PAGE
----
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29 Long-term outcomes in the surgical management of left ventricular outflow tract obstruction in hypertrophic cardiomyopathy
  1. R Collis,
  2. O Watkinson,
  3. C O’Mahony,
  4. O Guttmann,
  5. P Elliott
  1. Barts Heart Centre London, UK

Abstract

Hypertrophic Cardiomyopathy is the most common genetically inherited cardiac disease affecting 1 in 500 of the population. Dynamic Left Ventricular Outflow Tract Obstruction (LVOTO) caused by systolic anterior motion of the mitral valve is present in up to two thirds of patients. Surgical intervention can alleviate LVOTO and improve symptoms but the risks and long-term outcomes of different surgical strategies are unknown.

Methods Survival and clinical outcomes were assessed at 1, 5 and 10 years post operatively in 362 patients with HCM undergoing surgical intervention for LVOTO at a specialist cardiomyopathy centre. The primary survival endpoint was all cause mortality.

Results Group A (n = 286) underwent septal myectomy; Group B (n = 32) underwent septal myectomy and MV repair; Group C (n = 26) underwent myectomy and MV replacement and Group D (n = 17) underwent MV replacement without myectomy. There were 93 concomitant procedures including CABG, AVR, MAZE procedure and left atrial appendage closure across groups. Mean follow up was 6.2 years and longest follow up was 46.6 years. NYHA functional class improved from 2.49 to 1.48 postoperatively (p < 0.05). The mean resting LVOT gradient improved from 72 mmHg to 13.6 mmHg at 1 year post procedure; 14.4% of patients were operated on because of latent obstruction. There were 16 repeat surgeries including 9 redo myectomies, 6 MV Replacements and 1 MV Repair with a mean time to reintervention of 5.3 years. 28 patients met the primary endpoint of all-cause mortality at a mean of 9.6 years. There were 4 procedural related mortalities and 24 mortalities on late follow up greater than 30 days post procedure. Survival analysis was estimated using Kaplan-Meier curves and log-rank testing. Estimated survival rates post-operatively at 1, 5 and 10 years respectively were 98.9%, 97.5%, 93.7% in group A; 97%, 97%, 32.3% in group B 96.2%, 90.5%, 90.5% in group C; and 93.3%, 80%, 80% in the group D (p < 0.05).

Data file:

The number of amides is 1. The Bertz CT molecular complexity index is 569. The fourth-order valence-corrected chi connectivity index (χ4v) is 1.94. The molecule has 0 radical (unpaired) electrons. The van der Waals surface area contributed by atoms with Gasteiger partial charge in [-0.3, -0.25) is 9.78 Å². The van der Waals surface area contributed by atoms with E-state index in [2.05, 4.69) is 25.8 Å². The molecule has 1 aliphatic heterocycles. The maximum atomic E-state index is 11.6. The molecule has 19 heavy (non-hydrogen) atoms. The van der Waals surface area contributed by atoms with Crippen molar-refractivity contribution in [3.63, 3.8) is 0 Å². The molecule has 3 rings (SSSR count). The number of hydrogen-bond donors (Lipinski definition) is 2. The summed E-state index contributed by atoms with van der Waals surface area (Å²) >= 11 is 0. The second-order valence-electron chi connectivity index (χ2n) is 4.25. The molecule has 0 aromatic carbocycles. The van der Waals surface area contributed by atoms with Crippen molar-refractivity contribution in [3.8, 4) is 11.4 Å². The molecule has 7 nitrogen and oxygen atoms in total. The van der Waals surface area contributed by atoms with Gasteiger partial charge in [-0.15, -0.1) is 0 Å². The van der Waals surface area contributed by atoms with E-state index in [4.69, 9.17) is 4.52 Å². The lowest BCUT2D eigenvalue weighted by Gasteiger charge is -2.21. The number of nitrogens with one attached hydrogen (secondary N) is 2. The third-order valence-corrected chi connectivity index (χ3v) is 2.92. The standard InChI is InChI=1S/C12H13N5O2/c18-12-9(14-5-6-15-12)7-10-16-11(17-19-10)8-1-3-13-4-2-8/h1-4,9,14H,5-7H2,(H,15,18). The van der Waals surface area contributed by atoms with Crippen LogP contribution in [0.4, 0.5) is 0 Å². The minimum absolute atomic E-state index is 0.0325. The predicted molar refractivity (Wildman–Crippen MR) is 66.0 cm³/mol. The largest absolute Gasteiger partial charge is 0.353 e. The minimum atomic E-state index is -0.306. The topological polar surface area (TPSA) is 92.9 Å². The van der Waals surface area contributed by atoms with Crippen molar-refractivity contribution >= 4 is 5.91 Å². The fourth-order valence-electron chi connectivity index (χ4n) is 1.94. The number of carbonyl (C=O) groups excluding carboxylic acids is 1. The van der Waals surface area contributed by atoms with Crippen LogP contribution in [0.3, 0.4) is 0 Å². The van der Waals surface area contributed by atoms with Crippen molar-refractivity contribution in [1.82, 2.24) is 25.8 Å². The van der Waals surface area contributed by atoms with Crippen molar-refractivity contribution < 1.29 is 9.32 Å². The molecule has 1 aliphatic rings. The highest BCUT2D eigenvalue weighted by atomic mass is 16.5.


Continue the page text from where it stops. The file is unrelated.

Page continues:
Conclusion Different surgical techniques are adopted for the management of LVOTO. Septal myectomy in particular is shown to have good long term outcomes with low rates of reintervention.

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